[Sir] Rory O’More

Life
fl.1620-1652 [var. O’Moore; orig. Roger Moore]; main contriver of 1641, chf. mediator between Ulster Irish and Pale gentry; enlisted Owen Roe O’Neill [from Spain], 1642; commanded Confederates in King’s and Queen’s Co., 1643; mediated with Inchiquin, 1648, and Ormond, 1949; refuged in Inisboffin, 1652; escaped to Scotland, or perished in Ireland; his image appeared on the banners of the Ancient Order of the Hibernians. ODNB DIB

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Criticism
John G Rowe, The First of the Rapparees, Rory Oge O’Moore (no title-page; 15pp.].

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Commentary
D. George Boyce, Nationalism in Ireland (London: Routledge 1982; 1991 Edn.): ‘The original leaders of the 1641 Rebellion were, certainly, native Irish; and the rebellion was most serious and most bloody in Ulster, that part of Ireland which had been last to lose its Gaelic social and political identity. But its leader, Rory O’More, was no Gaelic hero of [78] the stamp of Hugh O’Neill. Before he rose to fame as the “ leader” of “Ireland” he was commonly known as Roger Moore, a landowner with property in counties Armagh and Kildare, and a man who had political and family connections with the Old English. … [with Lord Maguire and Phelim O’Neill] members of a socially notable propertied class, who had, on the accession of Charles I, been quick to declare their loyalty to the Crown. They were certainly not “wild Irish”, even though their rank and file might conform, to some extent at least, to that stereotype. … Their aims … amounted to an attempt to ward off the consequences of the change in the distribution of political power that was taking place in England … as a means of defending themselves against further encroachment by the parliament of England. (pp.78-79.)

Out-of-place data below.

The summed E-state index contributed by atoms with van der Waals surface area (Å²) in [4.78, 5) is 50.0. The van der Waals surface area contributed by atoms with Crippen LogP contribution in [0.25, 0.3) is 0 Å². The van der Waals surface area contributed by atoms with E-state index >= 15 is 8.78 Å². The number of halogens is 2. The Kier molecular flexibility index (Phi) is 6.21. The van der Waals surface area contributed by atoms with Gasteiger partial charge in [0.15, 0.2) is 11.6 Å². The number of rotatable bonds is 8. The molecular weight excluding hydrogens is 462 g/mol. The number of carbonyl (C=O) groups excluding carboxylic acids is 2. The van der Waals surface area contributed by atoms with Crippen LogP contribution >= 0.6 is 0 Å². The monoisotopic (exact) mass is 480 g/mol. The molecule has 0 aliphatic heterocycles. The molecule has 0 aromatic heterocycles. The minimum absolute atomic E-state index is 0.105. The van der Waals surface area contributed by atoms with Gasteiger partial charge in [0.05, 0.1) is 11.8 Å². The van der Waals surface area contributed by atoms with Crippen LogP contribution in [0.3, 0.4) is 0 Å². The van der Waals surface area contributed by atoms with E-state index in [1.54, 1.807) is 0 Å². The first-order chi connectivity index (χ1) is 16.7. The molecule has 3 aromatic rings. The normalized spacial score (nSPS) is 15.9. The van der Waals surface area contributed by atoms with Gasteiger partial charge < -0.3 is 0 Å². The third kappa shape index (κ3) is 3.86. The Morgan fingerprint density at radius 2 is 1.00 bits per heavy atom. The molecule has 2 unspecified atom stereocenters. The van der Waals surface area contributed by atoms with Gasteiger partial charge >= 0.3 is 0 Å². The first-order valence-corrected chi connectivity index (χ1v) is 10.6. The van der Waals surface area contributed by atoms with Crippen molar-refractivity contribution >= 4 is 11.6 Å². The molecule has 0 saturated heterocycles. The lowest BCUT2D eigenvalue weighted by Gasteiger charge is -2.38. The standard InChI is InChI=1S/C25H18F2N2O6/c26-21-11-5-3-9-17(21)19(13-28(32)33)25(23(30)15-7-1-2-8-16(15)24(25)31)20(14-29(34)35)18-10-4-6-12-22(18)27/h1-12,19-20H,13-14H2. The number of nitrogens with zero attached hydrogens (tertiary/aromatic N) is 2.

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References
Dictionary of National Biography: fl.1620-52; called Roger Moore, or More; assisted in concerting 1641; whom victory at Julianstown, negotiated with gentry of Pale at Crofty, 1641; outlawed, 1642; commanded Confederation forces in Loais and Offaly, 1643; among Owen Roe’s followers, 1644; in arms against Confederation, 1948; tried to effect arrangement between Ormond and O’Neill, 1649; commanded foot in Connaught, 1650; driven to Bofin, escaped to Scotland or died in Ireland; the most humane of the Irish leaders.

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Notes

Library of Herbert Bell (Belfast) contains John G Rowe, The First of the Rapparees: Rory Oge O’Moore (no title-page; 15pp.), ending with quote, ‘Who dare say no to Rory Oge with all his raparees!’

Namesake: Rory O’More of Laois hoped that an Irish school, with a printing press as at Louvain, would be established before Flann Mac Aodhagáin died. (See Oxford Companion to Irish Literature, ed. Robert Welch, Oxford: Clarendon 1996, under Mac Aodhagáin.)

Namesake (fiction): Rory O’More is the stage-title-character of Lover’s comical novel, Rory O’More (1836).

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